Vital for Afghan election results to be certified and accepted by all, says Ban
25 September 2009 - As Afghanistan and its international partners continue to await the final results of last month’s elections, Secretary-General Ban Ki-moon has stressed the importance of ensuring that the outcome reflects the will of the people.
Mr. Ban and his top envoy in Afghanistan, Kai Eide, have in recent weeks called on national election authorities to ensure the integrity of the 20 August presidential and provincial council elections, in light of concerns that have arisen over irregularities in voting.
“The level of alleged electoral irregularities has generated significant political turbulence leading to fears of a return to violence when election results are announced,” Mr. Ban wrote in his latest report on the situation in Afghanistan.
He said that serious electoral fraud occurred, made possible primarily, but not exclusively, by the lack of access to parts of the country owing to the ongoing conflict.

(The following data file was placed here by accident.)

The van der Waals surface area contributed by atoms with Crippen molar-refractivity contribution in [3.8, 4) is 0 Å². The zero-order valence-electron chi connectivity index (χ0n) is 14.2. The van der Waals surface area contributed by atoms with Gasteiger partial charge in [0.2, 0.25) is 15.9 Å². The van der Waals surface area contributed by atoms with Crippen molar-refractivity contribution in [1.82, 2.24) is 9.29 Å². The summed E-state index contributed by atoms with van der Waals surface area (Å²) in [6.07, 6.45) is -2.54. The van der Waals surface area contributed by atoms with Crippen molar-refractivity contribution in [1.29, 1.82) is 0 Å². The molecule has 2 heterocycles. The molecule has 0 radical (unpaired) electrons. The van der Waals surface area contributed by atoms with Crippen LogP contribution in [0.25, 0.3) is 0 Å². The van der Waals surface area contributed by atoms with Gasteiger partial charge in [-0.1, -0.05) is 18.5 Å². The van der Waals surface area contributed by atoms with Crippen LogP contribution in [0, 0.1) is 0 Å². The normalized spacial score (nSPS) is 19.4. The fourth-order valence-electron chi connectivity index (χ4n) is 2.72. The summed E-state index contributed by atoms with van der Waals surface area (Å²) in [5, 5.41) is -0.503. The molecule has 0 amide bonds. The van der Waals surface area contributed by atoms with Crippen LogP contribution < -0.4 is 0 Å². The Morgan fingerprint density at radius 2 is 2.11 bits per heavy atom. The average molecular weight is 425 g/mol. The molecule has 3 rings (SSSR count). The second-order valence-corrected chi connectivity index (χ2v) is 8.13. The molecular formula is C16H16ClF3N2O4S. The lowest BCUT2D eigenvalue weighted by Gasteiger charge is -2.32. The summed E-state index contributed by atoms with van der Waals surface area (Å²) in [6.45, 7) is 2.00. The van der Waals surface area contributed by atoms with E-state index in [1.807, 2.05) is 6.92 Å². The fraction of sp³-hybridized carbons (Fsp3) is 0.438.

Following a decision by the Electoral Complaints Commission to review results from a number of polling stations, a credible audit and recount process is now coming to its conclusion, he said.
“When the entire electoral process is completed, it will be of critical importance for the results to be accepted by all so that the election of Afghanistan’s future president can be certified and a new Government can be formed,” stated Mr. Ban.
Forty-one presidential candidates, including two women, as well as over 3,000 candidates competing for provincial council seats, took part in the elections – the first to be organized by the Independent Election Commission (IEC) and described by Mr. Ban as having been “among the most demanding ever to be organized.”
The Secretary-General also stated that it is “imperative” that the international community maintain a long-term commitment to Afghanistan, while adding that there must be a “decisive shift” in that relationship.
“The Government must be enabled and determined to assume all the responsibilities that belong to a sovereign State,” he said. “The international community, for its part, must play a role that is clearly one of support.
“A new contract between the Government of Afghanistan and its people will be a critical component in this shift of responsibilities,” he added.